Incidences of foodborne illnesses stagnate

By staff reporter

- Last updated on GMT

Related tags: Foodborne illness, Cdc, Salmonella

The numbers of foodborne infections in the US have stagnated after
a period of decline, indicating the need for further prevention
efforts, a new report claims.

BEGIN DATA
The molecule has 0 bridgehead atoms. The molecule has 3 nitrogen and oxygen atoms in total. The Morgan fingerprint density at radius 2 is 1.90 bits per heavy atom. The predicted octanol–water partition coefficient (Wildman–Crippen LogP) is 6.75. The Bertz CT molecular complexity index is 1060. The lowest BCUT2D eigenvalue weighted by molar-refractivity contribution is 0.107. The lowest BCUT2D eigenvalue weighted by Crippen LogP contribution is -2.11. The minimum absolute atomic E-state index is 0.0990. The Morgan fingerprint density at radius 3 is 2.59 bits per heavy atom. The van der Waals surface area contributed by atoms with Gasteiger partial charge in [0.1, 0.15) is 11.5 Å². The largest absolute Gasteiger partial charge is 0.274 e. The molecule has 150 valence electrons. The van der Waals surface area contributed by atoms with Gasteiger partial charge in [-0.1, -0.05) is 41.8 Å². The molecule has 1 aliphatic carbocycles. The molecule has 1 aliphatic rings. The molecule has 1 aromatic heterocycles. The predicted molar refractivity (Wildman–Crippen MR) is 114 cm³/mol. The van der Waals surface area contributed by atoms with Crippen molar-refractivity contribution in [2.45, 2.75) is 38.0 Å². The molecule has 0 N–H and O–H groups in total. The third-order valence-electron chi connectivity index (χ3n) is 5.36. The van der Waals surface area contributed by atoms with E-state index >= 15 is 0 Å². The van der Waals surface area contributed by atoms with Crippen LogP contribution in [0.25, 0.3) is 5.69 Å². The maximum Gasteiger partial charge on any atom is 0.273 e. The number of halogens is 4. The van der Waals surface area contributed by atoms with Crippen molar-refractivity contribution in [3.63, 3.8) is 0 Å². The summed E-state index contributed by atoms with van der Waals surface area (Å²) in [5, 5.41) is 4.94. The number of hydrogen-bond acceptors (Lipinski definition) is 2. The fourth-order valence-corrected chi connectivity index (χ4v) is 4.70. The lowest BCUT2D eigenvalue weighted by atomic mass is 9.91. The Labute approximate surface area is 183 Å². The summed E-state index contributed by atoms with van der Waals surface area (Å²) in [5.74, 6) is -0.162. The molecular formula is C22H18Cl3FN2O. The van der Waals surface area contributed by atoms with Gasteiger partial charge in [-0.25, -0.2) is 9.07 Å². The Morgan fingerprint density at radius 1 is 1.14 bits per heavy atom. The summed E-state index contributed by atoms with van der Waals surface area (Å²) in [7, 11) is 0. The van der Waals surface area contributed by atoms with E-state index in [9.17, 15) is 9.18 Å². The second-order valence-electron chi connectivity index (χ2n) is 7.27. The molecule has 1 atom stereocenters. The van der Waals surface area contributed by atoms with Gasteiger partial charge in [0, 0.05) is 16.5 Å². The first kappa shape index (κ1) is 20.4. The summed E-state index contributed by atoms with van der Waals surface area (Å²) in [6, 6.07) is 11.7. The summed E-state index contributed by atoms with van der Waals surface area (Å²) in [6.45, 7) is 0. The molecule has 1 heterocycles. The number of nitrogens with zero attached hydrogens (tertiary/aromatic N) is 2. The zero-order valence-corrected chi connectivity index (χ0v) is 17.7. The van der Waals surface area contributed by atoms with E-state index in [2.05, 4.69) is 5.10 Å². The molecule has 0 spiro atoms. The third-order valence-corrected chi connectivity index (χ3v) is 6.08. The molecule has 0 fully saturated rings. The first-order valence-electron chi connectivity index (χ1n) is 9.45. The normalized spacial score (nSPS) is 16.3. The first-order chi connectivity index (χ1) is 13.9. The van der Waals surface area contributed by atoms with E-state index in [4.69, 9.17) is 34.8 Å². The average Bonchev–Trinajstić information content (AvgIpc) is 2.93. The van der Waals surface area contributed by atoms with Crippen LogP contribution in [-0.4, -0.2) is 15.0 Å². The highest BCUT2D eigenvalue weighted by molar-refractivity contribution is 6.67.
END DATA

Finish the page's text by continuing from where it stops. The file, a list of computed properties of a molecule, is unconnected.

According to data from FoodNet, a surveillance network of the Centers for Disease Control and Prevention (CDC), there has been no significant decline in the incidence of some foodborne infections since 2004. "The results show that prevention efforts have been partly successful, but there has been little further progress in the most recent years,"​ said Dr. Robert Tauxe, deputy director of CDC's division of foodborne, bacterial and mycotic diseases. "More needs to be done to make our food safer." ​ Oubreaks of campylobacter, listeria, salmonella, shigella, E.coli O157, vibrio, and yersinia "did not decline significantly"​, the report said. Campylobacter and salmonella were also the two most common causes of illness in 2007, with rates of 13 cases every 100,000 people, the report said. According to the CDC, incidence of cryptosporidium jumped 44 percent higher in 2007 compared with the 2004-2006 average. Cryptosporidium is a microscopic parasite that causes cryptosporidiosis, a form of gastroenteritis that can be serious for children, the elderly, pregnant women and people who are ill. Watery diarrhoea is the most common symptom. The researchers did not state how many individuals died because of outbreaks in 2007, but general CDC estimates state that 5,000 Americans die each year from food-borne illnesses, out of a total of 76 million people who get sick. In 2007, several food companies were linked to outbreaks of foodborne illnesses such as salmonella. In April, ConAgra was forced to recall Peter Pan and Great Value branded peanut butter products linked to a contaminated plant in Georgia. The products are linked to a salmonella outbreak that sickened at least 425 people in 44 states. And later in the year Castleberry recalled nine products after several cases of botulism were traced back to its Hot Dog Chili Sauce Original products.

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